Paul used this wisdom that came to him, both from experience, as well as, divine wisdom coming from inspiration for the benefit of others. Paul gives divine counsel to Titus, when he says that the younger should look to those, who are older (Titus 2:3-5). This reference is one of many that urges, both the older generation to recognize its responsibility in teaching, training and guiding the younger in the way of righteousness and the younger generation's responsibility to listen to and take to heart their instruction. Why? As Paul puts it: that the word of God, the gospel, may not be injured by the inconsistent lives of those, who profess to be influenced by it. God's word, when it is allowed to work in the lives of men and women, will produce the qualities and characteristics of life that are pleasing in the sight of God. When it is not allowed to shape our lives accordingly, then those lives are a reproach to those, who are without the body, and the gospel message is counted as being of no value. Taking the advice of the older has always been the instruction of God to his people. Much of the book of Proverbs is written from the standpoint of the older, wiser father giving godly advice to his son. A wise son or daughter will listen and take to heart the righteous instruction of mother and father (Prov. 1:7-9). The future of the church depends upon our young people. Rehoboam's failure during the days of the Old Testament was a failure to listen to the advice of those, who were older and wiser. His outcome will surely be our own, if we do not pass these divine truths on to the next generation, and if the next generation fails to honor them, as they should.

The end result of persecution and imprisonment produced a man, who was concerned with his Christian influence toward others. Paul stressed, both by example and by word, the importance of being concerned about our influence on others. This concern is seen in his desire to so live, as to save others (1 Cor. 9:19-23). He commands us to do likewise, which is, in reality, imitating the example of Christ (1 Cor. 10:31-11:1). Peter mentions the importance of example and influence, when referring to Christian wives winning their husbands to Christ. It is possible to win them over by how they conduct themselves toward their husbands (1 Peter 3:1,2). What is said of a wife's influence on her unbelieving husband would, also, be true of a Christian's influence on others. Paul's concern for his influence should be ours, as well.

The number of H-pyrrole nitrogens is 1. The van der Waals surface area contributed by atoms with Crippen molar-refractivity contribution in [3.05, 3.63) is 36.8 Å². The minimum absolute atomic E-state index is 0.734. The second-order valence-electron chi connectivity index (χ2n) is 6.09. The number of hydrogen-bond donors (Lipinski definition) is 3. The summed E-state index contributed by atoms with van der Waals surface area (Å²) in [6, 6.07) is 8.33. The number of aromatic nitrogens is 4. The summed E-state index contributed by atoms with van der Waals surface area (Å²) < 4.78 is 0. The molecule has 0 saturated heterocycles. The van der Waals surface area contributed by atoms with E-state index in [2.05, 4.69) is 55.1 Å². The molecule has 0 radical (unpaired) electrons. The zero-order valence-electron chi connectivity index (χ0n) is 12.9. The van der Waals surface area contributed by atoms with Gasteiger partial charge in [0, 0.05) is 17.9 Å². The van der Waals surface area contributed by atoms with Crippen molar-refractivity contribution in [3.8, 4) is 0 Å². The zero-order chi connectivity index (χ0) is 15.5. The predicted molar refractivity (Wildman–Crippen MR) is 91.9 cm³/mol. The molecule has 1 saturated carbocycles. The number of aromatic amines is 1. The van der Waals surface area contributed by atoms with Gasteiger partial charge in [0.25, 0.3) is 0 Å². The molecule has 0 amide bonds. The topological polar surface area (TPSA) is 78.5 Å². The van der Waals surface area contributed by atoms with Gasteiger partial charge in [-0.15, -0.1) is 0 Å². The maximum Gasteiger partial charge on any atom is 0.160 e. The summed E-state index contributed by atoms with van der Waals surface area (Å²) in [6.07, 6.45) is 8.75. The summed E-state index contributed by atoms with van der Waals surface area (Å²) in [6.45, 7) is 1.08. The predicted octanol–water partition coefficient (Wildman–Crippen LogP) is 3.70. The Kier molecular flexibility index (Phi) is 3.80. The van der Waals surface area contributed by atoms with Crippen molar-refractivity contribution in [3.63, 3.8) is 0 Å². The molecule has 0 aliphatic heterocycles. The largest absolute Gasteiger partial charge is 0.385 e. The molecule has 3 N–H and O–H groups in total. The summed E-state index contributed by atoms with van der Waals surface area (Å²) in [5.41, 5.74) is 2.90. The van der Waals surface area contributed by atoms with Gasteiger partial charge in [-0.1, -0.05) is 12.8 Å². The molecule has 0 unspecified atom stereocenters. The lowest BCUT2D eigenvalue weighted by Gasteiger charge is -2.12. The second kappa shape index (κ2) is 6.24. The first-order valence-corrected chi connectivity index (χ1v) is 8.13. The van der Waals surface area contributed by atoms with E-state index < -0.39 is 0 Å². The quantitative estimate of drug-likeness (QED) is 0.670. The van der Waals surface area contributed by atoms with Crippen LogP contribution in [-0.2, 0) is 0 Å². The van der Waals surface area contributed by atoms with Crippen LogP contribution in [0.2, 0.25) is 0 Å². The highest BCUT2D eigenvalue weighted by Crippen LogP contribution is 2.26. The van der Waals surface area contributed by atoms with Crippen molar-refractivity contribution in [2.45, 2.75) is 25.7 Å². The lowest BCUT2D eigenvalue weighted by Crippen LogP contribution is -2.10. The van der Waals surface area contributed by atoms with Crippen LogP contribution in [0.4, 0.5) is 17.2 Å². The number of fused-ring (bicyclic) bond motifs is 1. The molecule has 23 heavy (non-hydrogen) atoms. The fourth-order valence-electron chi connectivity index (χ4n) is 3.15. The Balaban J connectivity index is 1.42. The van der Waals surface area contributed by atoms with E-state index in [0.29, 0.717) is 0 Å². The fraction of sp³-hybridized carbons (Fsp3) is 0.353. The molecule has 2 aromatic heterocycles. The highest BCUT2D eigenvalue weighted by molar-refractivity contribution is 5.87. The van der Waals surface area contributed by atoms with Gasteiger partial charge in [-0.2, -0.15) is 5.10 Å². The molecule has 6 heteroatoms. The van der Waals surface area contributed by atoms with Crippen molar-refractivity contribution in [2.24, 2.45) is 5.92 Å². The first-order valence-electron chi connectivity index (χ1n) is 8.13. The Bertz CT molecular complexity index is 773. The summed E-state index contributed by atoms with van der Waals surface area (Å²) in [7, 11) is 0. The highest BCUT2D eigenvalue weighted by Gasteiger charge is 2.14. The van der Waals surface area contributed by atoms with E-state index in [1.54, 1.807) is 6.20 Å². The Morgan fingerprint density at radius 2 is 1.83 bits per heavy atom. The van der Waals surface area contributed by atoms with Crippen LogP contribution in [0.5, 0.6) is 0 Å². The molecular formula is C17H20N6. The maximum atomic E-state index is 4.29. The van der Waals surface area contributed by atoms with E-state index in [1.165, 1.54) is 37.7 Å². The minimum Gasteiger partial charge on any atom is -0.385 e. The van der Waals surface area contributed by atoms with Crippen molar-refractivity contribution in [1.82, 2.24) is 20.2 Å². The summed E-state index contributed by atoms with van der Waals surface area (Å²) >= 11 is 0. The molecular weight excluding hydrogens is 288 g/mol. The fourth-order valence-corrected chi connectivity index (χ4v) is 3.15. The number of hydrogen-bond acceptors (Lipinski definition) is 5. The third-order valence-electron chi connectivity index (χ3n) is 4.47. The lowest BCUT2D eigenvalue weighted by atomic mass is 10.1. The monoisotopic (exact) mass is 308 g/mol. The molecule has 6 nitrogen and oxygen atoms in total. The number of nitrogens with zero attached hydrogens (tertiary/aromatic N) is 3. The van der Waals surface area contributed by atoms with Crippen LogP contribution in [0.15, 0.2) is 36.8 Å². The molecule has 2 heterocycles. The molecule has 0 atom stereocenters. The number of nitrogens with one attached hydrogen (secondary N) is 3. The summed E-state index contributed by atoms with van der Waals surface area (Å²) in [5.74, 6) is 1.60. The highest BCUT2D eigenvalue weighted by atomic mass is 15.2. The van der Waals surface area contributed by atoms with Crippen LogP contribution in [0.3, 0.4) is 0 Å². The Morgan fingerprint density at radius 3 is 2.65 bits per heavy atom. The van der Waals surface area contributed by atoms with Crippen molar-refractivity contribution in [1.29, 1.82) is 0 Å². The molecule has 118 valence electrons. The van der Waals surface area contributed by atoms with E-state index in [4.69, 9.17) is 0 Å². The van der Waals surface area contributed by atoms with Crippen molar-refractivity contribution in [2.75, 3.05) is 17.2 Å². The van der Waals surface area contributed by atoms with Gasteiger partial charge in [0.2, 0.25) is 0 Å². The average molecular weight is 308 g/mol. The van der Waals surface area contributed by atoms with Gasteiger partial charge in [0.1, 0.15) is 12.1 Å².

The end result of persecution and imprisonment produced a man who was concerned with the stewardship of time, money and body. The Bible teaches clearly that we are stewards of our time, our money, and our bodies. This is clearly evident from our Lord's parable of the talents (Matt. 25:14-30). Paul's instruction concerning our bodies is important to remember (1 Cor. 6:19-20). He makes clear that our body is the temple, where the Holy Spirit lives. The Spirit dwells in the child of God, and as the verse teaches, comes from God (v. 19). Consequently, we are no longer our own: God has paid a great price for us. Therefore, we are to use our body to honor God (v. 20). A lesson in the stewardship of our means comes from Paul, when he warns the child of God regarding worldly possessions (1 Tim. 6:17-19). The rich are not to be filled with pride (v. 17), nor should they put their trust in wealth that is so easily lost. Rather, we must put our faith in God, who is rich and blesses us so abundantly. The faithful steward of his wealth will use it wisely for the good of the work of the Lord, both in preaching and teaching the lost, as well as, meeting the needs of those, who are poor. As Paul mentions, by doing this they lay a sure foundation for the future (v. 19). Further, Paul instructed the church at Ephesus that they should be involved in "redeeming the time, because the days are evil" (Eph. 5:16). Once again, his point has to do with stewardship; he is saying that those were evil times, and that they should make every minute count. We should, therefore, buy up every opportunity that presents itself to serve the Lord. Applying this to our lives as we ought, will make of us good stewards with which God has blessed us.